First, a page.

imageThere is a section called "Database Tables" that should contain the attributes of the incoming features.

Userlevel 5
Badge +40

Thanks for the reply. I think the InlineQuerier might indeed be the solution, but I can't seem to figure out how to extract the clause-value from the Excel file and implement it dynamically in the InlineQuerier.

As far as I have seen, it is not possible to use dynamic SQL in the InlineQuerier.

Userlevel 5
Badge +40

It is possible, with a main workspace containing an InlineQuerier and User Parameters, and a runner workspace containing a WorkspaceRunner.

 

Sample main workspace with an InlineQuerier:

imageSample runner workspace reading the SQL Where clauses from Excel, and passing them to the main workspace:

imageThe runner workspace passes the Where clauses to published User Parameters in the main workspace, where they become part of the queries that are executed.

 

You can test the main workspace by entering the Where clauses directly in the User Parameters.

 

--------------------

(Note: I wanted to test what happens when the InlineQuerier in the main workspace contains 4 queries, and only 3 where clauses are passed. In that case the main workspace will fail. Therefore I added a 4th query in the runner workspace with value 1=0, which results in a query that returns no features.)

Userlevel 4
Badge +17

It is possible, with a main workspace containing an InlineQuerier and User Parameters, and a runner workspace containing a WorkspaceRunner.

 

Sample main workspace with an InlineQuerier:

imageSample runner workspace reading the SQL Where clauses from Excel, and passing them to the main workspace:

imageThe runner workspace passes the Where clauses to published User Parameters in the main workspace, where they become part of the queries that are executed.

 

You can test the main workspace by entering the Where clauses directly in the User Parameters.

 

--------------------

(Note: I wanted to test what happens when the InlineQuerier in the main workspace contains 4 queries, and only 3 where clauses are passed. In that case the main workspace will fail. Therefore I added a 4th query in the runner workspace with value 1=0, which results in a query that returns no features.)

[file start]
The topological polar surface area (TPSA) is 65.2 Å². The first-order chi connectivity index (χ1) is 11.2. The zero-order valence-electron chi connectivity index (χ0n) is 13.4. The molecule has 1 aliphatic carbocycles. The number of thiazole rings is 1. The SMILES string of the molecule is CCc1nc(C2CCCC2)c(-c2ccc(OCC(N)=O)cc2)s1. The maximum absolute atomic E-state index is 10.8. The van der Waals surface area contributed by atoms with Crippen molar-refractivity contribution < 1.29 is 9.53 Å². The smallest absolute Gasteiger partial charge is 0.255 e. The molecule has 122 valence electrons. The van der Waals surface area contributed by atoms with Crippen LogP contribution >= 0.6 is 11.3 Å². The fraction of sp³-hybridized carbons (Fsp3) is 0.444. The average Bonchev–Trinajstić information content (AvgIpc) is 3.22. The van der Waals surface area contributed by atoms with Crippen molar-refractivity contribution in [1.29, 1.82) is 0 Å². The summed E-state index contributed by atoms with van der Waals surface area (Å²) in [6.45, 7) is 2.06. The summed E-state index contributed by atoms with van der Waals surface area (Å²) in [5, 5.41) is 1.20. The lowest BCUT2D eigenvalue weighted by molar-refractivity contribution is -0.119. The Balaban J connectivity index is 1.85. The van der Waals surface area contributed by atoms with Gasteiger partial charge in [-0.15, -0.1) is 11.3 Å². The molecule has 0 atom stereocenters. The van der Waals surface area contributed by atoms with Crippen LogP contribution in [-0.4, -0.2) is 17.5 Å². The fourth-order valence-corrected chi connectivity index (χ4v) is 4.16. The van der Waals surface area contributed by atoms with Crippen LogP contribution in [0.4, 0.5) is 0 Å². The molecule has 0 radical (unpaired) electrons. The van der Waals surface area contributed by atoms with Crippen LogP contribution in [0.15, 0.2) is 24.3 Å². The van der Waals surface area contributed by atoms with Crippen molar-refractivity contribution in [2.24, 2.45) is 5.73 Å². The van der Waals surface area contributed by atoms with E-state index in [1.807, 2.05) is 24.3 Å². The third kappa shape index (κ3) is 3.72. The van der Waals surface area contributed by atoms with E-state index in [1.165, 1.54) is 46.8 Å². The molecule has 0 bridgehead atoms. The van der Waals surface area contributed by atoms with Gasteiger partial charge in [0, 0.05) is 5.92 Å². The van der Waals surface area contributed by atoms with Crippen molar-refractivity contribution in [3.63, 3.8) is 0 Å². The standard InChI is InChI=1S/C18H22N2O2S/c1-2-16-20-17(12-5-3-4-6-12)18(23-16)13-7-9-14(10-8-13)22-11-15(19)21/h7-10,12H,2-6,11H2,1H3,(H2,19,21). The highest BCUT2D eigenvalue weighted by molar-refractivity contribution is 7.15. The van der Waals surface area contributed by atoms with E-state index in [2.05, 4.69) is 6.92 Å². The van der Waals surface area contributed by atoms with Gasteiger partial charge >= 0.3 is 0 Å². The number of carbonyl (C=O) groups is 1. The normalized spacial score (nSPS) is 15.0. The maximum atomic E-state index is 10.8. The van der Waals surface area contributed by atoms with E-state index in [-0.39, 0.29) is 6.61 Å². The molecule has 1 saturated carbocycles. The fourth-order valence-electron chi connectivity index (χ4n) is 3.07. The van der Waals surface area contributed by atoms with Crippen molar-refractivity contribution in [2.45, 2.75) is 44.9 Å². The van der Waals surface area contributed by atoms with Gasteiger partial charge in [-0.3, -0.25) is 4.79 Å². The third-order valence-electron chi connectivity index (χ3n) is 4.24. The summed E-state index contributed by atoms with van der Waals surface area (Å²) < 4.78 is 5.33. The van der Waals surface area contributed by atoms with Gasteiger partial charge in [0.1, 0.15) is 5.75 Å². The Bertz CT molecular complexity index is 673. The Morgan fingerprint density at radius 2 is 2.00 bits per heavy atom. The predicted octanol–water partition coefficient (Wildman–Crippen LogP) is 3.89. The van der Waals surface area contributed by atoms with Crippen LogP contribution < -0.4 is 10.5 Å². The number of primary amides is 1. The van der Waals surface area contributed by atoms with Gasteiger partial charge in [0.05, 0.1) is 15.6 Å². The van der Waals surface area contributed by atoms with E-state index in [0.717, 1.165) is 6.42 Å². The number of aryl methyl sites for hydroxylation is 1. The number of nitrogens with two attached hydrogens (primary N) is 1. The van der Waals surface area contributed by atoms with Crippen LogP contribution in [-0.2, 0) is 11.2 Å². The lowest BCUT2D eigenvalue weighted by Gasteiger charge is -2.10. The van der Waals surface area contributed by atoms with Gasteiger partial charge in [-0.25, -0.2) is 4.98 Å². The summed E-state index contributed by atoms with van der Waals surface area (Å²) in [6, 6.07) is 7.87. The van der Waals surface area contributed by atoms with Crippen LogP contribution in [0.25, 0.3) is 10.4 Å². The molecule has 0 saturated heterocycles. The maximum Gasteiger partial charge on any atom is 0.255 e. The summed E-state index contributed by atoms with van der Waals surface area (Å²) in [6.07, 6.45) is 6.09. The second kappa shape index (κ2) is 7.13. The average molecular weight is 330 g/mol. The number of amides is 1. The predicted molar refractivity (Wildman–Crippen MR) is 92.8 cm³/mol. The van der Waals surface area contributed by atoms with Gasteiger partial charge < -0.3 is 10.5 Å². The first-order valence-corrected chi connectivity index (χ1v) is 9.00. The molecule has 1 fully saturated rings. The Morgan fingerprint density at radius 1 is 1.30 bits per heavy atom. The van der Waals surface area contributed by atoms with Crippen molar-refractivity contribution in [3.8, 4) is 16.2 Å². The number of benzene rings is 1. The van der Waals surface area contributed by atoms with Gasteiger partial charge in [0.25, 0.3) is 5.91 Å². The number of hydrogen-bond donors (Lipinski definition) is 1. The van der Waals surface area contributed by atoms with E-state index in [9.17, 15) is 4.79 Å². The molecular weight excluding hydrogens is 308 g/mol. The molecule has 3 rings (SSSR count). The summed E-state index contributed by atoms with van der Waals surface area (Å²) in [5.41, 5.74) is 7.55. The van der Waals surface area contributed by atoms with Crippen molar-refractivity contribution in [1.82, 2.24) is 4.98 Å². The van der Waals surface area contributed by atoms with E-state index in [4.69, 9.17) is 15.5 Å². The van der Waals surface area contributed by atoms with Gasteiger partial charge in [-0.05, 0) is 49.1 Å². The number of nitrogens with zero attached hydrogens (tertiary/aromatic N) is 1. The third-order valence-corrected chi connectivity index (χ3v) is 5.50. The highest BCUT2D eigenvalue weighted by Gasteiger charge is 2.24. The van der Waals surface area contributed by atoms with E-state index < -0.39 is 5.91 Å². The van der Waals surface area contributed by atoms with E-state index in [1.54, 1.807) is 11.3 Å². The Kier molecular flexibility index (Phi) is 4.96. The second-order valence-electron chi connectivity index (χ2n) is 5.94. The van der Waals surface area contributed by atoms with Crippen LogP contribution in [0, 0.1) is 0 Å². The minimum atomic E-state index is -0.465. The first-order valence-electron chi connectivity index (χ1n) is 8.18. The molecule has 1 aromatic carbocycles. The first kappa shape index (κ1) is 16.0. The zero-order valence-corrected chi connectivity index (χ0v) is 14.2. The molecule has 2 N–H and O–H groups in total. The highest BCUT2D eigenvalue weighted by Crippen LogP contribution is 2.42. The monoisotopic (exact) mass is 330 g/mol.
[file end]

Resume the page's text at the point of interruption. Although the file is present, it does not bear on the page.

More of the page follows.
Whoa this is nice, thank you! Wasn't expecting another update on this thread. I really appreciate you going the extra length.

I guess your username checks out! Have a great weekend.

Badge +7

Just to add to the best answer by Geomancer - you can also wrap the InlineQuerier inside a custom transformer and supply user parameters that way instead of having to set off a workspace runner.

Badge +7

Just to add to the best answer by Geomancer - you can also wrap the InlineQuerier inside a custom transformer and supply user parameters that way instead of having to set off a workspace runner.

Scrap that - wrapping it in a custom transformer doesn’t work when passing in an attribute unfortunately.

The workaround I’ve used is to use a PythonCaller to roughly convert SQL to a python expression. This will only work for simple expressions but it’s good enough for my use-case.

import fme
import fmeobjects

class FeatureProcessor(object):
def __init__(self):
pass

def input(self, feature):
# Extract the SQL WHERE clause from the user parameter
where_clause = feature.getAttribute('SQL Where Clause') #Add your WHERE Clause attribute here

# Build a function to evaluate the WHERE clause
def evaluate_where_clause(feature, clause):
# Use regex to split the clause into tokens while keeping parentheses and quotes
tokens = re.findall(r'(\b\w+\b|[><=!]+|["\'][^"\']*["\']|[()])', clause)
#tokens = clause.split() # need spaces between operators and att names/values
expression = ""
i = 0
while i < len(tokens):
token = tokens[i]

#Convert the SQL operators to python syntax
if token.upper() in ['AND', 'OR']:
expression += f" {token.lower()} "
elif token == '=':
expression += " == "
elif token == '!=':
expression += " != "
elif token in ['<', '>', '<=', '>=']:
expression += f" {token} "

# Check if the token is an attribute or a value
else:
#This is a value and is wrapped in a single '
if token.startswith("'") and token.endswith("'"):
expression += token

#This is an attribute and is wrapped in a double "
elif token.startswith('"') and token.endswith('"'):
attribute_name = token.strip('"')
attribute_value = feature.getAttribute(attribute_name)

if isinstance(attribute_value, str):
expression += f"'{attribute_value}'" # string expression e.g. "Att" = 'Apples' (requires quotes)
else:
expression += f"{attribute_value}" # numerical expression e.g. "Att" >= 2 (no quotes)
i += 1
# Evaluate the constructed expression
#print(expression)
return eval(expression)

# Evaluate the feature against the WHERE clause
if evaluate_where_clause(feature, where_clause):
# If the feature passes the WHERE clause, output it
self.pyoutput(feature)

def close(self):
pass